Most beekeepers are familiar with the most commonly used standard queen honey bee cages, such as the three-hole wooden cage, the California Mini Cage, and the JZ-BZ plastic queen cage (the latter two of which are used here at Wildflower Meadows). However, a less frequently used queen cage is called the push-in cage. The difference between a push-in queen cage and a standard queen cage is that unlike a standard cage, a push-in cage allows the queen to begin to lay eggs while she is still in the cage, before she is released. The more commonly used cages do not.
All of the more commonly used queen cages follow the same principle of confining the queen in a safe container while the bees in the colony become accustomed to her pheromone. During this introduction period, the bees in the colony work their way through a candy tube of sugar, which delays the release of the queen by anywhere from one to three days, depending on the strength of the colony.
The riskiest part of this process, and the part of the process where the new queen can be lost, occurs just when the queen is released from hew cage. At the point of release, although the queen may be generally accepted by the colony, she is still somewhat vulnerable because she has not yet laid any eggs. Most honeybee colonies are generally suspicious of a new queen that is not laying any eggs, regardless of how excellent she may otherwise be. (This is why best beekeeping practices advise not to disturb a colony during this sensitive period of queen introduction. The combination of the disturbance added to the fact that a new queen might not yet be laying eggs, can cause a colony to turn on the new queen and possibly kill her.)
One of the ways around this problem is to utilize a push-in cage. A push-in cage provides the new queen adequate protection during her introduction, while at the same time allowing her to start laying eggs in a safe, but restricted area of the colony.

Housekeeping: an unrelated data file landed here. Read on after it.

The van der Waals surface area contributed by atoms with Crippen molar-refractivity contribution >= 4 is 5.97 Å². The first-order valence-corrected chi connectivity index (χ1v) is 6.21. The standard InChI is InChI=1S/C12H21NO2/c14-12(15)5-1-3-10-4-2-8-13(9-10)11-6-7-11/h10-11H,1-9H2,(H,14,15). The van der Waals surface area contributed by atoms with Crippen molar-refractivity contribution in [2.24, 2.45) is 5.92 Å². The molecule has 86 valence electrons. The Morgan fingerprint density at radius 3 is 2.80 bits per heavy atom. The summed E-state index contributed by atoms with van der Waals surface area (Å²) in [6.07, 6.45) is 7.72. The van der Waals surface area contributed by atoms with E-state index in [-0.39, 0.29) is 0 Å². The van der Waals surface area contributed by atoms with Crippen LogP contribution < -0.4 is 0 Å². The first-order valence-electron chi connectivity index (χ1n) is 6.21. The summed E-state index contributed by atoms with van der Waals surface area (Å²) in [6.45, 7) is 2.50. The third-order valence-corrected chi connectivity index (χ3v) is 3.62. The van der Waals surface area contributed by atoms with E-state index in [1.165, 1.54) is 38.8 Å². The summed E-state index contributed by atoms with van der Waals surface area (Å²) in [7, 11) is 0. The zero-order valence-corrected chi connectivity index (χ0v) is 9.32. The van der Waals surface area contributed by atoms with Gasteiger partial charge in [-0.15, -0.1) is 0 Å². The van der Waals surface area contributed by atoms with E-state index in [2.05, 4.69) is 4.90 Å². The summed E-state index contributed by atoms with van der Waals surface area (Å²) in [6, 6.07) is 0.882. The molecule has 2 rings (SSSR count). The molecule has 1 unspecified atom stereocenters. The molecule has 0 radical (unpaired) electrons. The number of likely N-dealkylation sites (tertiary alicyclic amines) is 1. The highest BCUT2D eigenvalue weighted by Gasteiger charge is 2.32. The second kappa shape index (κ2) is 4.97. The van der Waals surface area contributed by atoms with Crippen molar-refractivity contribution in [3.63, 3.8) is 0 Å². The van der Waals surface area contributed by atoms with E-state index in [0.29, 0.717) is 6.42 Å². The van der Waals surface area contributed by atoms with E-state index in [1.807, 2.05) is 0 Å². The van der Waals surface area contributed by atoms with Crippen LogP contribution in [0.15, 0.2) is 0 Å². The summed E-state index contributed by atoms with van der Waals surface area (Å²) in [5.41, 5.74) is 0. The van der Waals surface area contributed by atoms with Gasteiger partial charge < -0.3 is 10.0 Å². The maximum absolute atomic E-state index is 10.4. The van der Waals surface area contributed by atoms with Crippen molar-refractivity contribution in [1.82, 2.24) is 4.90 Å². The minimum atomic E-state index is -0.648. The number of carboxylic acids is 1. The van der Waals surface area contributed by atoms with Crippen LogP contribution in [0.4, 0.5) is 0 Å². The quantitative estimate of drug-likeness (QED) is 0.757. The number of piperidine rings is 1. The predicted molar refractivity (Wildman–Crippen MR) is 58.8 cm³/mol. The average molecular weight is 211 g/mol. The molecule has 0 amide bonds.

To introduce a new queen using a push-in cage, the beekeeper must look for a section of comb that contains some open cells for the new queen to lay in, along with some emerging brood, and ideally, some nectar or honey. The push-in cage is placed over this section, and the new queen is placed inside the cage, along with around three to six young attendant bees. (The benefit of placing the push-in cage over emerging brood is that the new baby bees that hatch under the cage will provide additional support for the new queen. And, of course, the baby bees will accept the new queen, since they know no other.)
Once the new queen begins laying eggs under the push-in cage – usually within one to three days – she is free to be released. At this point, the colony has not only become accustomed to the queen’s pheromone, but the bees also recognize the queen as an actual laying queen who is already performing. We like to say that the queen is “gold” at that point.
Although using a push-in queen cage takes a bit of effort, it is a very safe and reliable method of queen introduction. It is why here at Wildflower Meadows, we always introduce our precious and champion breeder queens in this manner. It is the tried and true safest way.